With regard to taxation the British railways have a great advantage over• their contemporaries in other countries. For example, the German and French railways pay about 114,000,000 and £17,000,000 a year respectively, .against the 16,000,000 now paid by the British companies_ In comparing with railways abroad it must also he borne in mind that, whereas foreign line's provide the whole of the rolling stock, in Great Britain, of the 1,500,000 wagons in service, over 700,000 have been provided by, and are maintained at the expense of, private traders—a saving which is equal to some 115,000,000 to the companies in interest on capital, repairs and other causes of expenditure. So accustomed is the British public to the extraordinarily inflated level of fares that it fails to realize that these charges are over 200 per cent. higher than abroad, where third-class rail fares are often lower than by motor coach.
It is, therefore, not surprising that, in the past few years, the motor-coach industry has expanded until to-day it is an established and successful business of national importance and, quite naturally, its remarkable growth has redounded to the detriment of the railway companies.
One has ohly to refer to a railway time-table and then to a list of coach fares to obtain an accurate impression of the great difference in rates that exists.
To take an instance, the daily return coach fare from London to Brighton (roughly, 105 miles) is about 5s., whereas the ordinary third-class return railway fare is 12s. 10d. The consequence is that dozens of coaches travel up and down the •London-Brighton and other roads while the trains run empty.
The railway excursion fare to Brighton, which Is available only once or twice a week, and then by only B34
one particular train, is 5s. 9(1. Before the war it was a splendidly paying business at only 2s. ed. Consequently, there is DO reason why the railways cannot reduce their ordinary fares to Continental levels of id. a mile, or 5s. return to Brighton. In Italy and some other' countries the rate is only Id. a mile, against lid. in England—a difference of 500 per cent.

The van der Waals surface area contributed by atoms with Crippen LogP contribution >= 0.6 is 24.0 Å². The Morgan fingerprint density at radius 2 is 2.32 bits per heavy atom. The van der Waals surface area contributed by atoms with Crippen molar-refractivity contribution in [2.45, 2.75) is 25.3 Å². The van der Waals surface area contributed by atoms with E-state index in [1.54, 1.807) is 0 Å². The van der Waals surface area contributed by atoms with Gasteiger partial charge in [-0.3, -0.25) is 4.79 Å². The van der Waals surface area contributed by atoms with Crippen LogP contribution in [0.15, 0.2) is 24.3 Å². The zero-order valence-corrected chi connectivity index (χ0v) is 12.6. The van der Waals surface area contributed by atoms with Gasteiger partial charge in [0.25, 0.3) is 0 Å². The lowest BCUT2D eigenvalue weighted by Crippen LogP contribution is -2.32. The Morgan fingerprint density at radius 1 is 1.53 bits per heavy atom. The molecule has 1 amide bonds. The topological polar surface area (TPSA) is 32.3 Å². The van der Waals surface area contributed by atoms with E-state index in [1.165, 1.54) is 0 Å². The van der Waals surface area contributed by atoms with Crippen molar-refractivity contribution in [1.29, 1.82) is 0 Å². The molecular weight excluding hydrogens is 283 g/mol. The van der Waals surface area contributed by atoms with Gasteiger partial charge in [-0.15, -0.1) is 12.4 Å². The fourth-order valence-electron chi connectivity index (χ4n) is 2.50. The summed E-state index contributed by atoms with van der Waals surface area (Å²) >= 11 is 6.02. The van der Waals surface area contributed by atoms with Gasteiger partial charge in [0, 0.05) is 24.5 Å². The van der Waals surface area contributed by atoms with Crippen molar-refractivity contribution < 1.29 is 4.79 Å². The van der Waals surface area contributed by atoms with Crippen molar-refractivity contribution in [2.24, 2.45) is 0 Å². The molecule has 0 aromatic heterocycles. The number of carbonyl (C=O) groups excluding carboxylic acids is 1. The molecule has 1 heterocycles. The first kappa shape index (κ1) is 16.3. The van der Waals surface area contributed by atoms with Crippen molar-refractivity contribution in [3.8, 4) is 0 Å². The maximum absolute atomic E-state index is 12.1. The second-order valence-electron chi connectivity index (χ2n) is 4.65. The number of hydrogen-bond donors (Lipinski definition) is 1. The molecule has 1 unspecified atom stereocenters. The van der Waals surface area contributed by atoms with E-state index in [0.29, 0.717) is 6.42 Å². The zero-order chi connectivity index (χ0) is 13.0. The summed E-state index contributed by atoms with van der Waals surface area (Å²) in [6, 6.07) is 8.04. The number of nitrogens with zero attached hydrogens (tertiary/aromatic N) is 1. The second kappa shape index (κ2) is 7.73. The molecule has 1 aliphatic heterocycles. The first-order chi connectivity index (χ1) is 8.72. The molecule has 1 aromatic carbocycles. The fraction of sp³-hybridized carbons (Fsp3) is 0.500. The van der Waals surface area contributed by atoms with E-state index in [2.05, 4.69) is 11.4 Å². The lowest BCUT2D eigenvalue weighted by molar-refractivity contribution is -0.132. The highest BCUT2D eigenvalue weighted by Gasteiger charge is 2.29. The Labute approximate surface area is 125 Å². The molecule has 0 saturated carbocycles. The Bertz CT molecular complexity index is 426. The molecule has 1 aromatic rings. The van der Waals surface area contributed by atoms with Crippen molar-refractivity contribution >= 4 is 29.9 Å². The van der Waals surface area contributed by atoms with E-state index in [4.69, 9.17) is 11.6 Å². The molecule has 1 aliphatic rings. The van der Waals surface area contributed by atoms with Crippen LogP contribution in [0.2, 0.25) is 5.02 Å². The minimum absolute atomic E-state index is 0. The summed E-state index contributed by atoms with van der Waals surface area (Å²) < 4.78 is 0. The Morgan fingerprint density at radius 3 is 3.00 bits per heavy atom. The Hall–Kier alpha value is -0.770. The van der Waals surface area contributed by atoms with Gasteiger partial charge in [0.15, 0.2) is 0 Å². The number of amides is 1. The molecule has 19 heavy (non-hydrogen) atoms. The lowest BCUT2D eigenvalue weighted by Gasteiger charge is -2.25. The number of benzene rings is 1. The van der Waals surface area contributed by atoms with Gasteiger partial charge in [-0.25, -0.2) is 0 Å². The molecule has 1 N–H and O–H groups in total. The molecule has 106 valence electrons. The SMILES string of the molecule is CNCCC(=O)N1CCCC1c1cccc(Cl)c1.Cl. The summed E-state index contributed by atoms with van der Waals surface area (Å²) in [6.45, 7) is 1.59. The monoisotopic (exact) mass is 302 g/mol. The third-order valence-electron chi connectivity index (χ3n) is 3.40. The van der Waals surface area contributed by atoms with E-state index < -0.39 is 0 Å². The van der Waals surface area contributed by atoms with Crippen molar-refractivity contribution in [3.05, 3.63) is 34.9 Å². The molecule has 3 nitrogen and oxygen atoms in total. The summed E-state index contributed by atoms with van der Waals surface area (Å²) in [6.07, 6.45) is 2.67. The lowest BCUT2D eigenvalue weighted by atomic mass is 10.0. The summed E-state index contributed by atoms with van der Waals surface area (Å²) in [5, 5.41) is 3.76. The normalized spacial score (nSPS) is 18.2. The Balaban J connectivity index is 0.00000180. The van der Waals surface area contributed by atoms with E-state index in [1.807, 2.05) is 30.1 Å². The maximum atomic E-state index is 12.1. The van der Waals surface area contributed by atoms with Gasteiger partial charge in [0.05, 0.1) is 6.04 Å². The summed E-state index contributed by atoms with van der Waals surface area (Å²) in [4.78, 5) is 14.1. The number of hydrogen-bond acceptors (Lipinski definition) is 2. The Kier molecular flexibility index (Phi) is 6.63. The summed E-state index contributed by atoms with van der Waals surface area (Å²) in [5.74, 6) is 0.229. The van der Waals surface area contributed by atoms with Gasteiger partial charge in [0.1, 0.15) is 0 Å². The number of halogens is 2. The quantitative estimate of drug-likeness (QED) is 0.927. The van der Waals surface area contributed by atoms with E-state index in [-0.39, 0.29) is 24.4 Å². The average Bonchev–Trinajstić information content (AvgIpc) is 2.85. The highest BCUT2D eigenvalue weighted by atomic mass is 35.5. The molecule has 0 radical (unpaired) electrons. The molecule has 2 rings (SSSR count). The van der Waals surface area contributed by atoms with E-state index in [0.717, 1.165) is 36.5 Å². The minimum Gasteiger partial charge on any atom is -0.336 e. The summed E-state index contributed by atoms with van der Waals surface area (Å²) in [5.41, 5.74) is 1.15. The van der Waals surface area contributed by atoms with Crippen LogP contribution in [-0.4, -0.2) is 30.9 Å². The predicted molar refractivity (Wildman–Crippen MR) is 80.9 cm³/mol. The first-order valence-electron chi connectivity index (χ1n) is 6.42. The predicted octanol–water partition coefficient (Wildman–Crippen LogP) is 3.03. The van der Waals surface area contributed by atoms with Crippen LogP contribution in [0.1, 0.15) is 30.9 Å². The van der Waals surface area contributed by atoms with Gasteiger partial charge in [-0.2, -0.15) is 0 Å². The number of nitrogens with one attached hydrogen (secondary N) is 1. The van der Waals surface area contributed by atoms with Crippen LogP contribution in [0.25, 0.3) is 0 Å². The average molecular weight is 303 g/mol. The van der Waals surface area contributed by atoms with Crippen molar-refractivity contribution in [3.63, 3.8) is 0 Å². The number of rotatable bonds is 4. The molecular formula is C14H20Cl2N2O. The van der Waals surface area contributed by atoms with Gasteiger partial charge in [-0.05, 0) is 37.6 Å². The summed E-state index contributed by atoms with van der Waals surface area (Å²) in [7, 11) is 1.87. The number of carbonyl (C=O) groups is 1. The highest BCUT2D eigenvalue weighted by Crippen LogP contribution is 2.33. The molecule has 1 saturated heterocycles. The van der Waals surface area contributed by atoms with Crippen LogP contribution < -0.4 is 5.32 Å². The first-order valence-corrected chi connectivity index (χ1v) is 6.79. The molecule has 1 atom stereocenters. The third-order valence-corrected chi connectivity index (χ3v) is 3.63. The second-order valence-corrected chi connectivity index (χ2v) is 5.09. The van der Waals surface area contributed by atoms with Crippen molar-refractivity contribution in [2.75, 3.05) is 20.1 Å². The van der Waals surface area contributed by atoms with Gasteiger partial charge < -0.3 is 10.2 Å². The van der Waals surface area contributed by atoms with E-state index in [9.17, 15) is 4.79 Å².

In complaining of wasteful competition the railway companies ignore the enormous waste that is being incurred in their own services—a waste that is responsible for their troubles by duplicating operating costs. These may be briefly described as follow :— (I) The failure of the railways to abolish private ownership of wagons, involving unnecessary shunting, marshalling and return, the empty haulage of which doubles the costs of operating the goods-train services.
(II) The persistence in building uneconomical 10ton and 12-ton trucks instead of 20-ton and 40-ton wagons, which make for an economy of 50 per cent. and 75 per cent. respectively in shunting, train mileage and other working expenses. (The size of British wagons has hardly been increased since the death of Stephenson. Even Cuba boasts that its wagons are four times as large as ours.) (III) Because people cannot afford the present exorbitant ordinary fares the railways are now running hundreds of excursions every month, while the ordinary trains are running empty between the same places, thus unnecessarily duplicating the crosscountry passenger-train services. This involves the companies in an unnecessary expense probably totalling well over £10,000,000 a year.
(IV) Instead of reducing their fares to compete with motor coaches the railways are now buying out the road-transport companies and are running the coaches in competition (that is, at lower fares) with their own trains, thus perpetuating the duplication and waste in transport of which they themselves so frequently and bitterly complain.